COMMENTS: Kimberly’s Silver Hammer

ABC celebrated a happy anniversary, Charles Gibson's first year as permanent anchor at World News and CBS observed a sad one: it is one year since correspondent Kimberly Dozier was maimed by a carbomb in Baghdad and her two crewmen, soundman James Brolan and camerman Paul Douglas, were killed.

Dozier marked her return to reporting with a preview of Flashpoint her primetime special documentary on medical care for disabled Iraq War veterans, as seen through the empathetic eyes of her own convalescence. Military medicine is encountering new types or wounds and illnesses, "problems doctors do not always know how to solve," because casualties were so much more likely to die in previous wars. Dozier rattled off survival statistics for those wounded in Iraq (90%) compared with Vietnam (75%), Korea (76%), WWII (70%). The reporter has turned activist, testifying before a Senate committee in favor of stepped-up research into injuries of the extremities.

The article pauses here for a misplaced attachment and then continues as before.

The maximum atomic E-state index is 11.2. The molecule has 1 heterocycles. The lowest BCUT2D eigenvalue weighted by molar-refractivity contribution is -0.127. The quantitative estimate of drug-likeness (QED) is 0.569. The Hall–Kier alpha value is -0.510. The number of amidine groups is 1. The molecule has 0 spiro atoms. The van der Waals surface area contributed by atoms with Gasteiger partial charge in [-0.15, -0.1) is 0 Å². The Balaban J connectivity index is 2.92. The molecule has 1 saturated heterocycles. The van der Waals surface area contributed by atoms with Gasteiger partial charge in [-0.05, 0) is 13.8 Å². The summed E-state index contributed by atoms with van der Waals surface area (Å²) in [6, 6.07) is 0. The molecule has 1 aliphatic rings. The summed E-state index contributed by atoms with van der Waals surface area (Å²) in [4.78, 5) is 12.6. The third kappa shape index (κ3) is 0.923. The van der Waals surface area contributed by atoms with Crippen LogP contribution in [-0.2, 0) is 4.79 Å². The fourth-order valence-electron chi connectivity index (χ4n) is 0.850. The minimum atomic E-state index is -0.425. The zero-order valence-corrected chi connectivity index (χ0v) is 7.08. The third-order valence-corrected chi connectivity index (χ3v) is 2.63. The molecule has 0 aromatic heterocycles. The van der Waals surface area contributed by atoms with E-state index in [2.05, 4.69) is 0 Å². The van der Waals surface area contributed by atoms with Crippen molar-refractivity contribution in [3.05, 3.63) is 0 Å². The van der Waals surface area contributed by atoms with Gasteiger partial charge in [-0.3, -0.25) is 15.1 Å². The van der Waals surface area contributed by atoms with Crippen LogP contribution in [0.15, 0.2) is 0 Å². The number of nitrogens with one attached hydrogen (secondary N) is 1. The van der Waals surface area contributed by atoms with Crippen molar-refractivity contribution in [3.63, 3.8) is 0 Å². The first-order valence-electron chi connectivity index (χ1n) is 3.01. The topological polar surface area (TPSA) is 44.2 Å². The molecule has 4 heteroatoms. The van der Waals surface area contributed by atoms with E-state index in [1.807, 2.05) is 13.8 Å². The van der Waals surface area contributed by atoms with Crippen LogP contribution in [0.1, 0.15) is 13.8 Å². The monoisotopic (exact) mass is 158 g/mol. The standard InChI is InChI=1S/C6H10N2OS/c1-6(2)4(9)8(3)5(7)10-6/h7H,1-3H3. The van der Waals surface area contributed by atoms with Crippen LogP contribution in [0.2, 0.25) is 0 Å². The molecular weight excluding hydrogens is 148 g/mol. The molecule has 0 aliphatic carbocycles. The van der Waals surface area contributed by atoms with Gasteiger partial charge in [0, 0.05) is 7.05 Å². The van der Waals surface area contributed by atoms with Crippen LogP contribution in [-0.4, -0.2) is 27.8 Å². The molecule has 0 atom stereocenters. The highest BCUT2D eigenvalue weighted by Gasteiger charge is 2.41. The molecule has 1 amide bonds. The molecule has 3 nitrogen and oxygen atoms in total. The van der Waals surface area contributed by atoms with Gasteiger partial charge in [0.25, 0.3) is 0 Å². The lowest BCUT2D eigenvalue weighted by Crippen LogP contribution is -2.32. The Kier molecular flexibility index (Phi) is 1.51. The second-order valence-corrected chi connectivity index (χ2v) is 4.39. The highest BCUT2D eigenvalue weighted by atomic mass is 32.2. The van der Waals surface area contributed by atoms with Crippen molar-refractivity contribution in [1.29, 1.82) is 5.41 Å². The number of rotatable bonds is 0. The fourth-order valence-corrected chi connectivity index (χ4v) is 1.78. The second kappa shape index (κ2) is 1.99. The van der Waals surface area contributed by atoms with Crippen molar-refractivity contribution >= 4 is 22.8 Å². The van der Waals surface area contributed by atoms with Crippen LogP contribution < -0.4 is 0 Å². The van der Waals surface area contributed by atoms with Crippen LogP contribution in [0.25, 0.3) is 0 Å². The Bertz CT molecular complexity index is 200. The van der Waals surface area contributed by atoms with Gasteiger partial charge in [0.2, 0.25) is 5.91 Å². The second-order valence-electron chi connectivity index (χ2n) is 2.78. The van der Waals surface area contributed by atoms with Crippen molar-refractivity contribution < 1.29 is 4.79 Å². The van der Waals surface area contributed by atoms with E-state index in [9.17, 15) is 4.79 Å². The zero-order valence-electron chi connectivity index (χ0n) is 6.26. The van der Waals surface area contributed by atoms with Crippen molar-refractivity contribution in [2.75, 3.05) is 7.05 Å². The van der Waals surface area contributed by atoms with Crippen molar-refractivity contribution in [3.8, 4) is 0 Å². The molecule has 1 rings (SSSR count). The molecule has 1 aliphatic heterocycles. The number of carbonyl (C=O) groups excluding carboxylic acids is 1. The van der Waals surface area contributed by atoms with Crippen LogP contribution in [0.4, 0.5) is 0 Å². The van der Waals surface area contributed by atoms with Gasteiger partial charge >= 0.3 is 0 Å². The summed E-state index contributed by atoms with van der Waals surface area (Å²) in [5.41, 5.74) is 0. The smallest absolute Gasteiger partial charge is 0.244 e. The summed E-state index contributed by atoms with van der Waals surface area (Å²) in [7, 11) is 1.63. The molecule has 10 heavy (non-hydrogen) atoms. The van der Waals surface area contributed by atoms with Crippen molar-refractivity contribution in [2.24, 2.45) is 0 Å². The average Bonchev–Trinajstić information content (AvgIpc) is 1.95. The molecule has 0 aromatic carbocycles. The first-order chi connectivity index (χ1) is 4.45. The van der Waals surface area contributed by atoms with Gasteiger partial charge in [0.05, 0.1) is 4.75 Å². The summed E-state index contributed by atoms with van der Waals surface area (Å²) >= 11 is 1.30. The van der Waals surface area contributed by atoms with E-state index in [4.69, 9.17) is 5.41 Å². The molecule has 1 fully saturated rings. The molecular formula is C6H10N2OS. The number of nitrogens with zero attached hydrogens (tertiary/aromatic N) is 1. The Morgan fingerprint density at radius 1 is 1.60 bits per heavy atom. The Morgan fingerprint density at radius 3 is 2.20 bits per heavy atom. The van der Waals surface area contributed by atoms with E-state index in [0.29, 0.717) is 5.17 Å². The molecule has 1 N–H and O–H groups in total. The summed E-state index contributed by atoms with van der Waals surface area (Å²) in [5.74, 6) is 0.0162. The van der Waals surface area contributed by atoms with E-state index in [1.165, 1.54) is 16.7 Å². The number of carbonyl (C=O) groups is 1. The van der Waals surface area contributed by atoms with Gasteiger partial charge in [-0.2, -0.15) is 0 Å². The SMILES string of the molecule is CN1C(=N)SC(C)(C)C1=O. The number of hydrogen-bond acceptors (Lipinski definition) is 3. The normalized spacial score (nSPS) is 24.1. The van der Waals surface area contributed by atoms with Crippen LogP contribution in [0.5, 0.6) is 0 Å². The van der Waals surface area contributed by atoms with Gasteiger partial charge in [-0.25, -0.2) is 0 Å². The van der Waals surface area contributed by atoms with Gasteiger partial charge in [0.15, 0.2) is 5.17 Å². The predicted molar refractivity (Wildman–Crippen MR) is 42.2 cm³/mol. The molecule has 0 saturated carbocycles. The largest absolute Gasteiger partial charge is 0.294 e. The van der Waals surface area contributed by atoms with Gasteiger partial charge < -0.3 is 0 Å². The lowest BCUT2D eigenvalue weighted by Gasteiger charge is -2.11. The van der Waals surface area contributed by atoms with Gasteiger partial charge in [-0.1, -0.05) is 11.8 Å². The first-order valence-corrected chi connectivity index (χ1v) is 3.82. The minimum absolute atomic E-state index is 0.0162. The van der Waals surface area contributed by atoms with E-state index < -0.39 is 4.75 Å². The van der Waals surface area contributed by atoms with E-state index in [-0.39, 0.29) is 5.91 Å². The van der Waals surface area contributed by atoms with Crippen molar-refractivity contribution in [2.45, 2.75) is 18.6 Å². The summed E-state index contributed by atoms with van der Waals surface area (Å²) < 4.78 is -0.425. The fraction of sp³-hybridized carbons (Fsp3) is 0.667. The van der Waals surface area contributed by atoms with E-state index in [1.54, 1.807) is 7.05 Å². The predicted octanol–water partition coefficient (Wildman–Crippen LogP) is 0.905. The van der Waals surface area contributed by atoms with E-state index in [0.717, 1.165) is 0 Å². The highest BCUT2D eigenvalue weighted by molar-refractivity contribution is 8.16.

There is a new kind of infection, acinetobacter, whose agonies she shared with a fellow patient, Sgt Nathan Reed, who was wounded in the same blast as Dozier. Acinetobacter forced Reed to have one leg amputated while Dozier kept both of hers after a total of 25 surgeries--and suffered the excruciating pain of her legs' convoluted regeneration. Dozier showed us X-rays of the jagged spikes and knobs of bone growth, "healing gone haywire." She then showed how her legs were treated--a surgeon smoothed them down with a metal hammer and chisel. We kid you not.


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